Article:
Question: Are independent contractors subject to ban-the-box laws?

Answer: The ban-the-box laws of the jurisdictions identified below generally identify that the laws apply to any work for compensation. Therefore, if an organization pays an independent contractor for their services, the ban-the-box law applies.

  • Colorado

  • Maryland

  • New Jersey

  • Washington

  • Austin, TX

  • De Soto, TX

  • Baltimore, MD

  • Buffalo, NY

  • Los Angeles, CA

  • Montgomery County, MD

  • New York City, NY

  • Philadelphia, PA

  • Prince George’s County, MD

  • Rochester, NY

  • San Francisco, CA

  • Spokane, WA

  • Washington, DC

  • Waterloo, IA

Pay Equity and Transparency Laws

Question: Are pay equity and pay transparency laws the same thing?

Answer: Pay equity laws promote equal pay for equal or comparable work. Pay transparency laws require that employers post or share pay scales for positions that are often, but not always, included within pay equity laws. More information can be found in our Pay Equity whitepaper.

QuestionDoes an employer need to disclose benefits in addition to salary or wages within pay transparency laws?

Answer: Employers in Colorado and Washington must include a general description of benefits and other compensation in addition to salary or wages. Other jurisdictions with pay transparency laws have not specifically identified benefits or other compensation within their definitions of salary or wages that must be disclosed. 

Question:  Are pay equity, pay transparency, and salary history bans based on a candidate’s residence or potential work location?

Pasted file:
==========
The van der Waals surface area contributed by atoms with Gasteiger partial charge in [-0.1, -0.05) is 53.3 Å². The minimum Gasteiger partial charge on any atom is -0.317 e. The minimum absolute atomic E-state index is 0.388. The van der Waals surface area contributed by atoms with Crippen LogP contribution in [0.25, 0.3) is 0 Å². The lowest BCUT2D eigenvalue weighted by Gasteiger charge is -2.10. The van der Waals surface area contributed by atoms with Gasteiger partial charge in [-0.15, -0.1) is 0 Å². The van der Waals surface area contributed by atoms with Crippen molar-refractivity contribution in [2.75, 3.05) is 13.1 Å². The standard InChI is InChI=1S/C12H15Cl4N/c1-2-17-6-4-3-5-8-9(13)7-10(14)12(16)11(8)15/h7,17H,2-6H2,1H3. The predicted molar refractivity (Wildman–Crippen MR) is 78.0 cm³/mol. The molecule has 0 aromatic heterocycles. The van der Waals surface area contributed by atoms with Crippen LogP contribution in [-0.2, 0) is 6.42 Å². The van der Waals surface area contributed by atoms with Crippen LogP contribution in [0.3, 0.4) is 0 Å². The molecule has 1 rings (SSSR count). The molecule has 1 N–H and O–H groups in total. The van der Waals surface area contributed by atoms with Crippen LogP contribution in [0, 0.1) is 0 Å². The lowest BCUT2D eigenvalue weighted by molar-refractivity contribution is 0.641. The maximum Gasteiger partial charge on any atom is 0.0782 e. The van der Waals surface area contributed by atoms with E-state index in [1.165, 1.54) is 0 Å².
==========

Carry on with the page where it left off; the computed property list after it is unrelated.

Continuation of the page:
Answer: In general, pay equity, pay transparency, and salary history bans apply to a candidate’s work location.

Question: Does the NYC pay transparency law apply to remote workers?

Answer: NYC’s amended pay transparency law expressly states that positions that cannot or will not be performed, at least in part, in New York City are exempt from the posting requirement. Therefore, it can be inferred that if work could be performed remotely within NYC, the pay transparency law applies.

Question: My company is based outside of NYC, but we have one worker in NYC. Does the NYC wage transparency law apply to us?

Answer: Guidance published by the NYC Commission on Human Rights notes, “All employers that have four or more employees…are covered by the NYCCHRL [New York City Human Rights Law]…owners and individual employers count towards the four employees. The four employees do not need to work in the same location, and they do not need to all work in New York City. As long as one of the employees works in New York City, the workplace is covered.”

Question: Who does the Illinois Equal Pay Reporting law apply to?

Answer: Private employers with 100 employees or more who are required to file an EEO-1 with the Equal Employment Opportunity Commission must obtain an Equal Pay Registration Certificate. Please review the FAQs published by the Illinois Department of Labor for more information. 

Question: In states with equal pay reporting laws (e.g., CA and IL) are the reports made public?

Answer The California Department of Fair Employment and Housing and the Illinois Department of Labor reserve the right to publicly publish aggregate pay reporting data. However, a specific employer’s pay data is not made public but may be provided to other agencies or regulators for an investigation.

Privacy, Tech, And Employment

Question: What does Baltimore’s facial surveillance law prohibit?